Thursday, August 16, 2007

The Sephardi Perspective: The "other" Jews


OK, could the Jpost have found anyone who could have been more offensive about Sephardim than this blogger? And wait until you see the comments—the baffoons have all come out to attack us. Great.

Now we have an “Ashley” who will represent us to the outside world. At this point, it appears she is a “Boureka Jew” (the Sephardic Equivalent of a “Bagel Jew”).

Aren’t we all celebrating now?



August 16 2007; 10:08AM
Posted by Ashley Perry (Perez) | Comments: 4

Do you have many cousins all with the same name as you, and no one seems to be able to pronounce your last name? Do you clap weirdly, ululate and do this strange dance with your arms at weddings? Do you have more carpets on your walls than on your floors at home?

If the answer to all these questions is yes, then chances are you're a Sephardi, Oriental, or Eastern Jew. As one Jewish political expert once put it, you are one of those "other Jews". As Sephardim we have to put up with a lot, we are a minority within a minority and have to fight for any sort of acknowledgement. Most people don't know who we are but they will always know who we are not, Ashkenazim.

We are from such places as India, Morocco, Iraq, Spain and the UK. The UK, you say? "If you are from the UK you must be Ashkenazi," I am constantly being told. When I tell these people not only am I from the UK but my family had been living in London centuries before any meaningful Ashkenazi community emerged, they are astonished. The same can be said for the US and Australia.

Yes, the English-speaking Sephardi is a curious creature to those who meet him or her. We did not grow up eating gefilte fish, knowing the odd word in Yiddish and klezmer music seemed like a screeching drowned rat to our ears. We did not know there was a Reform, Conservative or Haredi 'Shul' to go to; we just went to the Bet Knesset or Esnoga with our fellow Jews.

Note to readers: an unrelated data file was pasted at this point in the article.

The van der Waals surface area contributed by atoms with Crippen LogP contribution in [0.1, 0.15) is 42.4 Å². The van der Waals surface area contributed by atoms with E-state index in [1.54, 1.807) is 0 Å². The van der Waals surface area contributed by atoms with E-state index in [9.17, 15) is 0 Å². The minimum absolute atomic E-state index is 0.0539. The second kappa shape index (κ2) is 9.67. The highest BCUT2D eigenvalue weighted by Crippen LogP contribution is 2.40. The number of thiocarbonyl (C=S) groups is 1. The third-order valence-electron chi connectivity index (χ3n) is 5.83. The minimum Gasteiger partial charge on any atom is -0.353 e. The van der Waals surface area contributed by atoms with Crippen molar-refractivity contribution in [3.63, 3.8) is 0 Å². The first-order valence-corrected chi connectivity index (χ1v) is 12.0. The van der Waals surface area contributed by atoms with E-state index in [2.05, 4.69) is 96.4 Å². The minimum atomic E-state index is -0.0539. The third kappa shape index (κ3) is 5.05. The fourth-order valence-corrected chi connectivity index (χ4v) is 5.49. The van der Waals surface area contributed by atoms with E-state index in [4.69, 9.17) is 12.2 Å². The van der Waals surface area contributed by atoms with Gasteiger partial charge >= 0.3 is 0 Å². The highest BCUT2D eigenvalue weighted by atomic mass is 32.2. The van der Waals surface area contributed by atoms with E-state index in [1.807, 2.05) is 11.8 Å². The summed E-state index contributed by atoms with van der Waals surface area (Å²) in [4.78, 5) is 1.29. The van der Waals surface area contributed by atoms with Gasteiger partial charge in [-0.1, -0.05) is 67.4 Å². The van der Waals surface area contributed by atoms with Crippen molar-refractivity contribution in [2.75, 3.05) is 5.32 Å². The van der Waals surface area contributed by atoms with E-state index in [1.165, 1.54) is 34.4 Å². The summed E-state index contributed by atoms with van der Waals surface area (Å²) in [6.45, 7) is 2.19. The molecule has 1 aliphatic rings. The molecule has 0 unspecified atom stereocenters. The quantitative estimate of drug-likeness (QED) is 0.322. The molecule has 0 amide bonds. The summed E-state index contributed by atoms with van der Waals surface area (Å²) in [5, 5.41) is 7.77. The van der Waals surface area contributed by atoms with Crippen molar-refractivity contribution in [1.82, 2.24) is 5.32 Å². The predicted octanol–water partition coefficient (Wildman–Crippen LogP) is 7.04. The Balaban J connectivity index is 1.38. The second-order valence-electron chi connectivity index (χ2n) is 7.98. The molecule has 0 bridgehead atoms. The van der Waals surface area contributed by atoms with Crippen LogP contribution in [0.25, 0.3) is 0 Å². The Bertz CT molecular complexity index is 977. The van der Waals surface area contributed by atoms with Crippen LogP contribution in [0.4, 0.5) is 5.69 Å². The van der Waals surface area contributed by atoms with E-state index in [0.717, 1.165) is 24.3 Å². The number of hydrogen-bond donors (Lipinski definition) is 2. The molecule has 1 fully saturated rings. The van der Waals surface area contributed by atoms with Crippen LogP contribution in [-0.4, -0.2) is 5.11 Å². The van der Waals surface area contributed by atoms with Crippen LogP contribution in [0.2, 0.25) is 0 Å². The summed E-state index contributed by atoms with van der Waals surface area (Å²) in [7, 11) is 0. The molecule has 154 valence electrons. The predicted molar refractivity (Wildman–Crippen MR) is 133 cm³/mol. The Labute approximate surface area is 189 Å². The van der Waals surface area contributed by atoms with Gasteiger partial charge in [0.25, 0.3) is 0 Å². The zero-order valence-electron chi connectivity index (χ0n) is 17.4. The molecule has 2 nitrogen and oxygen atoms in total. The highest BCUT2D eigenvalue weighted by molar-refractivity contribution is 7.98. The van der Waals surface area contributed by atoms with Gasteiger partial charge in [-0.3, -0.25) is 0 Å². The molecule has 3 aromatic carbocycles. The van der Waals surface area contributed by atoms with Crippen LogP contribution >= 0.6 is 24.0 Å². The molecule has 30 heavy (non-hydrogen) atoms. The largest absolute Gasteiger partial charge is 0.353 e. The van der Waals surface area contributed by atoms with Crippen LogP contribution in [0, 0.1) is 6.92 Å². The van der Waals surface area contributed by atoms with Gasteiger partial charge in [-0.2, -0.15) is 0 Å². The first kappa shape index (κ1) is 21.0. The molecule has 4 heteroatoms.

Today Sephardim make up about 10% of English speaking Jewry, but for all purposes we may as well be negligible. We are ignored when it comes to our culture, our history and politics. Our food is passed off as 'Israeli' when in fact our ancestors had been making Bourekas, Humous and Koube for generations. I have heard people say that they are a fan of Sephardi culture because they like Sarit Hadad, Eyal Golan or whatever bubble-gum Mizrahi pop is big at the time.

We Sephardim feel our roles in Jewish history have been expunged or deleted from classrooms or the textbooks. Jewish history seems to jump from one European disaster to another, the European enlightenment, Chasidut, the Holocaust and then the State of Israel. How many people can tell me one event that took place in the Sephardi World other than the Spanish Inquisition and Expulsion? How many people know that the Holocaust wiped out 90% of the Ladino-speaking World and that there even concentration camps in North Africa.

How many people know that Theodore Herzl's grandfather was a student of Rav Yehuda Alkalai, one of the leading Sephardi Rabbis of his generation and the first modern Zionist political thinker? We know for a fact that Herzl was close with his grandfather, so it is very possible that the Zionist foundations came from a religious Sephardi Rabbi.

As a regular reader of the English news in Israel it would seem in a nation where almost every other Jew is a Sephardi, we are again subject to a downgrade. Yes, we all hear the 'crazy' pronouncements of a Shas politician and are amused by the wild gesticulations of the 'Amami' but there it ends.

Sephardim in this country are looked down on by some of the English-speaking public in Israel. We want to instill 'western values' in Israel and bring those Jews into the 21st century. What they may not be aware of his while Eastern European Jewry were stuck in the ghetto, many of the Sephardim could speak five languages and were versed in such disciplines as philosophy and sociology.

This all sounds like a bit of a rant, much of it tongue-in-cheek, but important nonetheless. This blog will seek to put a Sephardi perspective on events where none existed. It is to give a voice to English-speaking Sephardim, introduce ourselves to Ashkenazim and provide context to the many Sephardim in Israel who don't speak English.

So pull up a chair, pour yourself some Arak and enjoy the ride into the world of the "other Jews".

No comments:

Post a Comment

Please do not use comments to personally attack other posters.